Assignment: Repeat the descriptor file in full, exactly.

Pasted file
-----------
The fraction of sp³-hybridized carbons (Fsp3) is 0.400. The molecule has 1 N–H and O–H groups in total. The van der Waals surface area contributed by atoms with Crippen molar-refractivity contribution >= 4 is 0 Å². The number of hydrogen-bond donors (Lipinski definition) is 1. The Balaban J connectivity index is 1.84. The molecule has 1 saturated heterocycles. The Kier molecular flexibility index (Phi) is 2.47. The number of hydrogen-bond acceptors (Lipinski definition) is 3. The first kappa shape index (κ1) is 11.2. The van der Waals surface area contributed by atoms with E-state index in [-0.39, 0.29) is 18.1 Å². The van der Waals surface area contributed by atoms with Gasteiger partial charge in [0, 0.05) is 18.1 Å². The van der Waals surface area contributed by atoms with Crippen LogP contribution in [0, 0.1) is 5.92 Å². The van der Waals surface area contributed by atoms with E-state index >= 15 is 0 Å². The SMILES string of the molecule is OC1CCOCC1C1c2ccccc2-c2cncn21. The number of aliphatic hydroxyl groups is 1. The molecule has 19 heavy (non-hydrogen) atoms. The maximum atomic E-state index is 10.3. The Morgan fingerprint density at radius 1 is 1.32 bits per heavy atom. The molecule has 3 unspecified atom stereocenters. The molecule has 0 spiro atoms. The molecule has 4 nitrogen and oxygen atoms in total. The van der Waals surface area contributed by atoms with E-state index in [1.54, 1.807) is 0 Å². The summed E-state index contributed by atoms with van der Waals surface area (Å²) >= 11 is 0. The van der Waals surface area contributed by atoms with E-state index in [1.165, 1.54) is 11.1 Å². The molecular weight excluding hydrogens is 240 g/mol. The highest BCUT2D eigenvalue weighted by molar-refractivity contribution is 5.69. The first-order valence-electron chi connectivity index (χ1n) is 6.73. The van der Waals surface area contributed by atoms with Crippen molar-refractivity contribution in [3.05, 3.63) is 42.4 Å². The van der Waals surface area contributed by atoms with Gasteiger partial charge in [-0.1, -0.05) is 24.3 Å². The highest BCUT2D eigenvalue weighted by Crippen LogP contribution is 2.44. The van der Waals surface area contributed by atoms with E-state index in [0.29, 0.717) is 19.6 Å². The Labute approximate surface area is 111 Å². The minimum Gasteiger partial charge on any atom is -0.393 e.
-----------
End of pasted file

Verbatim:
The fraction of sp³-hybridized carbons (Fsp3) is 0.400. The molecule has 1 N–H and O–H groups in total. The van der Waals surface area contributed by atoms with Crippen molar-refractivity contribution >= 4 is 0 Å². The number of hydrogen-bond donors (Lipinski definition) is 1. The Balaban J connectivity index is 1.84. The molecule has 1 saturated heterocycles. The Kier molecular flexibility index (Phi) is 2.47. The number of hydrogen-bond acceptors (Lipinski definition) is 3. The first kappa shape index (κ1) is 11.2. The van der Waals surface area contributed by atoms with E-state index in [-0.39, 0.29) is 18.1 Å². The van der Waals surface area contributed by atoms with Gasteiger partial charge in [0, 0.05) is 18.1 Å². The van der Waals surface area contributed by atoms with Crippen LogP contribution in [0, 0.1) is 5.92 Å². The van der Waals surface area contributed by atoms with E-state index >= 15 is 0 Å². The SMILES string of the molecule is OC1CCOCC1C1c2ccccc2-c2cncn21. The number of aliphatic hydroxyl groups is 1. The molecule has 19 heavy (non-hydrogen) atoms. The maximum atomic E-state index is 10.3. The Morgan fingerprint density at radius 1 is 1.32 bits per heavy atom. The molecule has 3 unspecified atom stereocenters. The molecule has 0 spiro atoms. The molecule has 4 nitrogen and oxygen atoms in total. The van der Waals surface area contributed by atoms with E-state index in [1.54, 1.807) is 0 Å². The summed E-state index contributed by atoms with van der Waals surface area (Å²) >= 11 is 0. The van der Waals surface area contributed by atoms with E-state index in [1.165, 1.54) is 11.1 Å². The molecular weight excluding hydrogens is 240 g/mol. The highest BCUT2D eigenvalue weighted by molar-refractivity contribution is 5.69. The first-order valence-electron chi connectivity index (χ1n) is 6.73. The van der Waals surface area contributed by atoms with Crippen molar-refractivity contribution in [3.05, 3.63) is 42.4 Å². The van der Waals surface area contributed by atoms with Gasteiger partial charge in [-0.1, -0.05) is 24.3 Å². The highest BCUT2D eigenvalue weighted by Crippen LogP contribution is 2.44. The van der Waals surface area contributed by atoms with E-state index in [0.29, 0.717) is 19.6 Å². The Labute approximate surface area is 111 Å². The minimum Gasteiger partial charge on any atom is -0.393 e.